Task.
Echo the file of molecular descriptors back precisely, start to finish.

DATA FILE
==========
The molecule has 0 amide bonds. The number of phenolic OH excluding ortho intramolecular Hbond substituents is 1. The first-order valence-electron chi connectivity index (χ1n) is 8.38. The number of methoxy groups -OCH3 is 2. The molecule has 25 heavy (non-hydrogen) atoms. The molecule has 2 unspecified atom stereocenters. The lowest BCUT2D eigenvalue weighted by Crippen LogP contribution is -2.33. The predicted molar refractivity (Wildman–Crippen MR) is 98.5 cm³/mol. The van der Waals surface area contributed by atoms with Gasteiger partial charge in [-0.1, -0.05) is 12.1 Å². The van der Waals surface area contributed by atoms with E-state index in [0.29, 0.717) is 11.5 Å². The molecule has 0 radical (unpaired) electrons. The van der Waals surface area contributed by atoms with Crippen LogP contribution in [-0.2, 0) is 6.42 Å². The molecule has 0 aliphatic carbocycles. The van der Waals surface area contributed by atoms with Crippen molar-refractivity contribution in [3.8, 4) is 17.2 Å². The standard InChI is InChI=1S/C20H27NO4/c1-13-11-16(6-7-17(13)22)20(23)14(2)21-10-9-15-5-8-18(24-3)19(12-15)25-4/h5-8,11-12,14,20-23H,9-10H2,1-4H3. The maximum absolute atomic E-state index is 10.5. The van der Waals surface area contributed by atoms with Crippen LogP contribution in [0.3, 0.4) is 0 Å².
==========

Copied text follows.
The molecule has 0 amide bonds. The number of phenolic OH excluding ortho intramolecular Hbond substituents is 1. The first-order valence-electron chi connectivity index (χ1n) is 8.38. The number of methoxy groups -OCH3 is 2. The molecule has 25 heavy (non-hydrogen) atoms. The molecule has 2 unspecified atom stereocenters. The lowest BCUT2D eigenvalue weighted by Crippen LogP contribution is -2.33. The predicted molar refractivity (Wildman–Crippen MR) is 98.5 cm³/mol. The van der Waals surface area contributed by atoms with Gasteiger partial charge in [-0.1, -0.05) is 12.1 Å². The van der Waals surface area contributed by atoms with E-state index in [0.29, 0.717) is 11.5 Å². The molecule has 0 radical (unpaired) electrons. The van der Waals surface area contributed by atoms with Crippen LogP contribution in [-0.2, 0) is 6.42 Å². The molecule has 0 aliphatic carbocycles. The van der Waals surface area contributed by atoms with Crippen molar-refractivity contribution in [3.8, 4) is 17.2 Å². The standard InChI is InChI=1S/C20H27NO4/c1-13-11-16(6-7-17(13)22)20(23)14(2)21-10-9-15-5-8-18(24-3)19(12-15)25-4/h5-8,11-12,14,20-23H,9-10H2,1-4H3. The maximum absolute atomic E-state index is 10.5. The van der Waals surface area contributed by atoms with Crippen LogP contribution in [0.3, 0.4) is 0 Å².